Even so, the use of acupuncture continues to spread—often alongside conventional medicine. U.S. Navy, Air Force and Army doctors are using acupuncture to treat musculoskeletal problems, pain and stress in stateside hospitals and combat zones in Iraq and Afghanistan. Delegations from Acupuncturists Without Borders are holding communal ear-needling sessions to reduce stress among earthquake victims in Haiti. Major medical centers—from M.D. Anderson in Houston to Memorial Sloan-Kettering in New York—use acupuncture to counteract the side effects of chemotherapy.

In a 2007 survey, 3.2 million Americans had undergone acupuncture in the past year—up from 2.1 million in 2001, according to the government’s National Center for Complementary and Alternative Medicine.

The most common uses are for chronic pain conditions like arthritis, lower back pain and headaches, as well as fatigue, anxiety and digestive problems, often when conventional medicine fails. At about $50 per session, it’s relatively inexpensive and covered by some insurers.It is also generally safe. About 10% of patients experience some bleeding at the needle sites, although in very rare cases, fatalities have occurred due to infections or injury to vital organs, mostly due to inexperienced practitioners.

Most states require that acupuncturists be licensed, and the Food and Drug Administration requires that needles be new and sterile.

Diagnoses are complicated. An acupuncturist will examine a patient’s tongue and take three different pulses on each wrist, as well as asking questions about digestion, sleep and other habits, before determining which meridians may be blocked and where to place the needles. The 14 meridians are thought to be based on the rivers of China, and the 365 points may represent the days of the year. “Invaders” such as wind, cold, heat, dampness, dryness factor into illness, so can five phases known as fire, earth, metal, water and wood.

Using Acupuncture to Treat Stress

“It’s not like there’s a Merck Manual for acupuncture,” says Joseph M. Helms, who has trained some 4,000 physicians in acupuncture at his institute in Berkeley, Calif. “Every case is evaluated on an individual basis, based on the presentation of the patient and the knowledge of the acupuncturist.”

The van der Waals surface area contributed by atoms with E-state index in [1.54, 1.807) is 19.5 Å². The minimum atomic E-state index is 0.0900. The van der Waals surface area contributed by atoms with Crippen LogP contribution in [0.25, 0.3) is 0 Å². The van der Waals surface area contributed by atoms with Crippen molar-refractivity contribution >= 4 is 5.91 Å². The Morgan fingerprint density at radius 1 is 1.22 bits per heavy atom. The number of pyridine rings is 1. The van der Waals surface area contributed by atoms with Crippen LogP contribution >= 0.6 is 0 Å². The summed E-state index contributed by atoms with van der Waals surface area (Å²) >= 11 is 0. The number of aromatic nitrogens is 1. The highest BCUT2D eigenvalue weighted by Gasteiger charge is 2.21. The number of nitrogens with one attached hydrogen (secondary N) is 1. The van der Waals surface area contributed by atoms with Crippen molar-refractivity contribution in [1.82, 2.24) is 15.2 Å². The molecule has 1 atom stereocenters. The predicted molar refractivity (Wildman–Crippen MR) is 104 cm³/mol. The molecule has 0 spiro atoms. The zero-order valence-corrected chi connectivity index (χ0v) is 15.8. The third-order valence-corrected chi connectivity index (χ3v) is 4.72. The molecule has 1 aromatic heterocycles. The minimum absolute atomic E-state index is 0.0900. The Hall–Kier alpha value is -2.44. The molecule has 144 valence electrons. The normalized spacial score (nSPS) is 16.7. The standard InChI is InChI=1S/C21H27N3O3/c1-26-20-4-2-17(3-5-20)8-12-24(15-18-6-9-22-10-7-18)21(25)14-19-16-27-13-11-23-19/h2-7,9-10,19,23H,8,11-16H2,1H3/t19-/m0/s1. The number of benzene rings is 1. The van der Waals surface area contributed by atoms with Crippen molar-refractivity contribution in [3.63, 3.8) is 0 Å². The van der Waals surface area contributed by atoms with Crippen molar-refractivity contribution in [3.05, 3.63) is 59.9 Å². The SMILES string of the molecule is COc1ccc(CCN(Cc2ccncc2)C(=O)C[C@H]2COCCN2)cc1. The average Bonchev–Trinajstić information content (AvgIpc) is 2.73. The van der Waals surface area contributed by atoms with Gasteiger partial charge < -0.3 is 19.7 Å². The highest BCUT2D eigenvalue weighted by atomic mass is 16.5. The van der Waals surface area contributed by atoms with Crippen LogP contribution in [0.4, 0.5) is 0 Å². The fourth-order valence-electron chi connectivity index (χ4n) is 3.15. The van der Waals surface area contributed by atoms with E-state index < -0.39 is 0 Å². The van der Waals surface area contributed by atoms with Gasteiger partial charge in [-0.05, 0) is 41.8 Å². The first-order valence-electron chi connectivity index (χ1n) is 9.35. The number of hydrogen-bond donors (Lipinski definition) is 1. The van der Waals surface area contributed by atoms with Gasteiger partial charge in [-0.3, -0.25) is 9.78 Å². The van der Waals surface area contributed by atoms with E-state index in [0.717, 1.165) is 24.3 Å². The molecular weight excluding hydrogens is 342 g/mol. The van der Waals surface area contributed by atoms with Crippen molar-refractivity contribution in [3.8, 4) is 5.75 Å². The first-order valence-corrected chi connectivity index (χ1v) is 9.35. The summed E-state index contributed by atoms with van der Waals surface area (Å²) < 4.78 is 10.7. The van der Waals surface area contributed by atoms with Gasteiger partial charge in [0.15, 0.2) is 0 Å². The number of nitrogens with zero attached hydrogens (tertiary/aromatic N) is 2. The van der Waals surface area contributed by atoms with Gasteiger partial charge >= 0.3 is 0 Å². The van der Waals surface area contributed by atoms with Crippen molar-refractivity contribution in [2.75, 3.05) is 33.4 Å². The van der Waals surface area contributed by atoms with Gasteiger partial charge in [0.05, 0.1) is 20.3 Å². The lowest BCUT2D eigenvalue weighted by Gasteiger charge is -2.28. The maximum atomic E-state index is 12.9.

Dr. Helms notes that Western doctors also examine a patient’s tongue for signs of illness. As for qi, he says, while the word doesn’t exist in Western medicine, there are similar concepts. “We’ll say, ‘A 27-year-old female appears moribund; she doesn’t respond to stimuli. Or an 85-year old woman is exhibiting a vacant stare.’ We’re talking about the same energy and vitality, we’re just not making it a unique category that we quantify.”

Studies in the early 1980s found that acupuncture works in part by stimulating the release of endorphins, the body’s natural feel-good chemicals, much like vigorous exercise does. Now, a growing body of research suggests that it may have several mechanisms of action. Those include stimulating blood flow and tissue repair at the needle sites and sending nerve signals to the brain that regulate the perception of pain and reboot the autonomic nervous system, which governs unconscious functions such as heart beat, respiration and digestion, according to Alejandro Elorriaga, director of the medical acupuncture program at McMaster University in Ontario, which teaches a contemporary version to physicians.

[healthcolJ] Vitaly NapadowA specialized MRI scan shows the effects of acupuncture. The top two images show the brain of a healthy subject. In the middle two images, a patient with carpal tunnel syndrome registers pain (indicated by red and yellow). The bottom images show the calming effect (indicated by blue) in the brain after acupuncture.

“You can think Western, you can think Eastern. As long as your needle goes to the nerve, you will get some effect,” Dr. Elorriaga says.

What’s more, an odd phenomenon occurs when acupuncture needles are inserted into the body and rotated: Connective tissue wraps around them like spaghetti around a fork, according to ultrasound studies at the University of Vermont. Helene Langevin, research associate professor of neurology, says this action stretches cells in the connective tissue much like massage and yoga do, and may act like acupuncture meridians to send signals throughout the body. “That’s what we’re hoping to study next,” she says.